o Extra virgin olive oil: Olive oil is approximately 71% monounsaturated, 16% saturated, and 13% polyunsaturated. Choose “extra virgin” olive oil, which comes from the first pressing of the olives and has higher quantities of antioxidants. Unlike most other oils on supermarket shelves, extra virgin olive oil is not extracted with the use of harmful industrial solvents and is one of your healthiest choices for liquid oils. Try making your own salad dressing by mixing a small amount of olive oil with vinegar. This is healthier than most store bought salad dressings, which are usually made with highly processed and refined (chemically damaged) soybean oil extracted with industrial solvents.

o Dark, bittersweet chocolate (>70% cocoa): The cocoa bean is a very concentrated source of antioxidants and responsible for part of the health benefit of dark chocolate. The fat portion of the cocoa bean (cocoa butter) is a healthy natural fat, composed of approximately 59% saturated fat (mostly healthy stearic acid), 38% monounsaturated fat, and 3% polyunsaturated fat. I’ll limit the description of healthy chocolate to ONLY dark bittersweet chocolate with >70% cocoa content. Most milk chocolates are only about 30% cocoa, and even most dark chocolates are only about 55% cocoa, leaving the remainder of those products composed of high amounts of sugar, milk fat, corn sweeteners, etc. Look for a quality dark chocolate that lists its cocoa content between 70%-80%. A dark chocolate with cocoa content in this range will contain mostly cocoa and very little sugar. Keep in mind that although dark chocolate can be a healthy treat, it is still calorie dense, so keeping it to just a square or two is a good idea.

o Avocados or guacamole: The fat in avocados (depending on where they’re grown) is approximately 60% monounsaturated, 25% saturated, and 15% polyunsaturated. Avocados are a very healthy natural food that provides many nutrients, fiber, and healthful fats, while adding a rich flavor to any meal. Try sliced avocado on sandwiches or in salads or use guacamole in wraps, sandwiches, or quesadillas.

o High fat fish such as wild salmon, sardines, mackerel, herring, trout, etc.: Just about any fish or seafood are good sources of natural omega-3 polyunsaturated fats, but the higher fat fish listed above are the best sources of omega-3’s. Due to the radical switch to a higher proportion of omega-6 polyunsaturated fats like soybean oil, corn oil, safflower oil, etc. in our food supply during the middle of the 20th century, the average western diet is currently way too high in omega-6’s compared to omega-3’s, which wreaks havoc in your body. This is where good omega-3 sources like high fat fish, walnuts, and flax seeds can help bring you back to a better ratio of omega-6/omega-3.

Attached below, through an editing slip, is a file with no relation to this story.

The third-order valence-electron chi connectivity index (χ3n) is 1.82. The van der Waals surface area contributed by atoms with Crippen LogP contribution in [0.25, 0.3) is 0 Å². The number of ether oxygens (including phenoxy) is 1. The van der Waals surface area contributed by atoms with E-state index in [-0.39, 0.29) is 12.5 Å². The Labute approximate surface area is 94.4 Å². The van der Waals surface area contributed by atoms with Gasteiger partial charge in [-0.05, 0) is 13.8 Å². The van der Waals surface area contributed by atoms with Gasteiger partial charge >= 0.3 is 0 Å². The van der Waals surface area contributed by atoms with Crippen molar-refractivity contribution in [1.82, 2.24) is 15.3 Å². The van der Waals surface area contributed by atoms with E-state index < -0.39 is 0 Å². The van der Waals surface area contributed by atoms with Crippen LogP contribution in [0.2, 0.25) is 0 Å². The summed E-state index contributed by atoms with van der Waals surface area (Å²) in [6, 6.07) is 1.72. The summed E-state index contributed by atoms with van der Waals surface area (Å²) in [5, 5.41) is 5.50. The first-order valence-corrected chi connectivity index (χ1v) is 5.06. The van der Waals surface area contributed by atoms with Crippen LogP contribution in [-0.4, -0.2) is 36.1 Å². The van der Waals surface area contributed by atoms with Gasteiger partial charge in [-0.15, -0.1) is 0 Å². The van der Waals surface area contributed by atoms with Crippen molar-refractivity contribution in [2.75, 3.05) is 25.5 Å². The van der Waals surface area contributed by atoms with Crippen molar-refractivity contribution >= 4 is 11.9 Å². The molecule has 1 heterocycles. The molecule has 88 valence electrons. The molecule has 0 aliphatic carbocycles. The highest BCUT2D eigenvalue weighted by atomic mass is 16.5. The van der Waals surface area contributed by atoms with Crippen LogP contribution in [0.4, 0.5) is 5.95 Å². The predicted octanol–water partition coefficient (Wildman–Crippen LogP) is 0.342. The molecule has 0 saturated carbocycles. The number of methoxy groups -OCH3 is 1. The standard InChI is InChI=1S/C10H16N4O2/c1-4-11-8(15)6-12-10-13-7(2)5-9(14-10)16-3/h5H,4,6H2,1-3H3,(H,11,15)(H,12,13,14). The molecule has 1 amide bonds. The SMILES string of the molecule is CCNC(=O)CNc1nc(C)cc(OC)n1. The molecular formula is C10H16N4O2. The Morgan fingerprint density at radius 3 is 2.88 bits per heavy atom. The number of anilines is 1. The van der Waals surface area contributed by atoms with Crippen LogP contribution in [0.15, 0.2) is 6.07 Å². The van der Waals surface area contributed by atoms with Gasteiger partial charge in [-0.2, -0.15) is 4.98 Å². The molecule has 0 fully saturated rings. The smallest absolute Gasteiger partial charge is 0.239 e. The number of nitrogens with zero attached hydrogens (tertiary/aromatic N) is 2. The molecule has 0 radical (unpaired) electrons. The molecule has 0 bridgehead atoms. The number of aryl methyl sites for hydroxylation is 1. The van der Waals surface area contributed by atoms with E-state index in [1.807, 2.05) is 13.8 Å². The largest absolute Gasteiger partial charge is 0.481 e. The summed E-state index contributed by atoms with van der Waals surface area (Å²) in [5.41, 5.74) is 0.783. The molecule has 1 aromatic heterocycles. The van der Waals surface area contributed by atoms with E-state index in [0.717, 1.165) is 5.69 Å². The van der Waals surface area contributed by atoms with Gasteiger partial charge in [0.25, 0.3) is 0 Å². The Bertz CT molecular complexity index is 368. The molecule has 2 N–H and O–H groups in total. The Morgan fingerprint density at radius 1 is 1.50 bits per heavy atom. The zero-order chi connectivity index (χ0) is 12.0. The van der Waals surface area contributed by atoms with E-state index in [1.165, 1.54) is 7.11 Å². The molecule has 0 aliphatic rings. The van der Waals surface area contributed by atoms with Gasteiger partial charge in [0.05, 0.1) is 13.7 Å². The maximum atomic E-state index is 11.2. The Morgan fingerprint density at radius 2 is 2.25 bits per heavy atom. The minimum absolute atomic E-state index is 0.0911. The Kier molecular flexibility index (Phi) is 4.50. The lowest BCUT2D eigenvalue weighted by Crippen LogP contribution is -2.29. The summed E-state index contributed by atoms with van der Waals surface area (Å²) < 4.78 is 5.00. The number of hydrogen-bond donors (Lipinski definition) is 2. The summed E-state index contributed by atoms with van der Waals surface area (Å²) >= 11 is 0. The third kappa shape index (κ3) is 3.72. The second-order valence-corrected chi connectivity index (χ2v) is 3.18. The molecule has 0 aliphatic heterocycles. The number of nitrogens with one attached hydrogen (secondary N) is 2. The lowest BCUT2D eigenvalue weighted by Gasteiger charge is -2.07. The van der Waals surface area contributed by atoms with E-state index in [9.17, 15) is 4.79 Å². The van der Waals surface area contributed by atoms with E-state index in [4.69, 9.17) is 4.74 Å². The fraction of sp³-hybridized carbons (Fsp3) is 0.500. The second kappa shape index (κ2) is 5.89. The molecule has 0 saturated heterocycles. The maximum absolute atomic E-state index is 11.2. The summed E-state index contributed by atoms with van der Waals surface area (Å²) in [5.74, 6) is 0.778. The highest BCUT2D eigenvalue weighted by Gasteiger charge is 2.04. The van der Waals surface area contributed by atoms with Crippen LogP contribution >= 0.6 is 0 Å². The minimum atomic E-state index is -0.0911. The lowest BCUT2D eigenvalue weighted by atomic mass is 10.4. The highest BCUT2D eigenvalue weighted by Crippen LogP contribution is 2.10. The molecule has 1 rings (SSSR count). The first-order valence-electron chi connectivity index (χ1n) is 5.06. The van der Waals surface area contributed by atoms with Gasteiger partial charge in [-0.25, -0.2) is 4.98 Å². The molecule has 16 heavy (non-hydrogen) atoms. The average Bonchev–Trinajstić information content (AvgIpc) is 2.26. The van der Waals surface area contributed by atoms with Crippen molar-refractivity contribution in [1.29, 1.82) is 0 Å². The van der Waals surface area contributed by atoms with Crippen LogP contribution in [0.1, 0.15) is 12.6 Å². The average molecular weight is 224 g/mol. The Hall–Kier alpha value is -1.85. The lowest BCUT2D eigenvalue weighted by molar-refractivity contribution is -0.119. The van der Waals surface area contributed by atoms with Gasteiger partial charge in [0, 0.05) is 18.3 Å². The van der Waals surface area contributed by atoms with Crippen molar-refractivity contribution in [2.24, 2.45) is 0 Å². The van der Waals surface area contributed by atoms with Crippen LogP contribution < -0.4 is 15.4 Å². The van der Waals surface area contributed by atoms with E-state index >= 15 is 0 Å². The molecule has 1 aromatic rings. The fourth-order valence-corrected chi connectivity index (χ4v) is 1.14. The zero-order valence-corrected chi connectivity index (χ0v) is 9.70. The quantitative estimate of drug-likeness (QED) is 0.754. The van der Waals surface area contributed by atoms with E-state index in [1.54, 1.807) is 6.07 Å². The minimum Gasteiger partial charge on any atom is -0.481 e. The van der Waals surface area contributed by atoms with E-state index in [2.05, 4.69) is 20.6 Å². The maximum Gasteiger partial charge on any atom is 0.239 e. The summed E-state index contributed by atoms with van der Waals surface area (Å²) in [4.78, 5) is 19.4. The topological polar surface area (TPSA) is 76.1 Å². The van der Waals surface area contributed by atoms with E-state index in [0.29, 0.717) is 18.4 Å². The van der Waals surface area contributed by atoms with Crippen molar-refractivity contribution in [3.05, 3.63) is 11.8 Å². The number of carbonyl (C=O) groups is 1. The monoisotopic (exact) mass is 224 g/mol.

o Nuts (any and all – walnuts, almonds, peanuts, cashews, macadamias, etc.): Nuts are great sources of healthy unprocessed fats as well as minerals and other trace nutrients. Macadamias, almonds, and cashews are great sources of monounsaturated fats, while walnuts are a good source of unprocessed polyunsaturated fats (including omega-3’s). Try to avoid nuts that are cooked in oil. Instead, choose raw or dry roasted nuts.

o Seeds (sunflower seeds, pumpkin seeds, sesame seeds, flax seeds): All of these seeds are great sources of natural unprocessed healthy fats. In particular, flax seeds have received a lot of attention lately due to their high omega-3 content. However, keep in mind that omega-3 polyunsaturated fats are highly reactive to heat and light, and prone to oxidation and free radical production, so freshly ground flax seed is the only way to go. Instead of using the store bought ground flax seed, you can buy whole flax seed and use one of those miniature coffee grinders to grind your own flax seed. Try grinding fresh flax seed into your yogurt, cereal, or even your salad. If you’re using a flax oil, make sure it’s a cold-pressed oil in a light-proof refrigerated container, and use it up within a few weeks to prevent it from going rancid. NEVER cook with flax oil!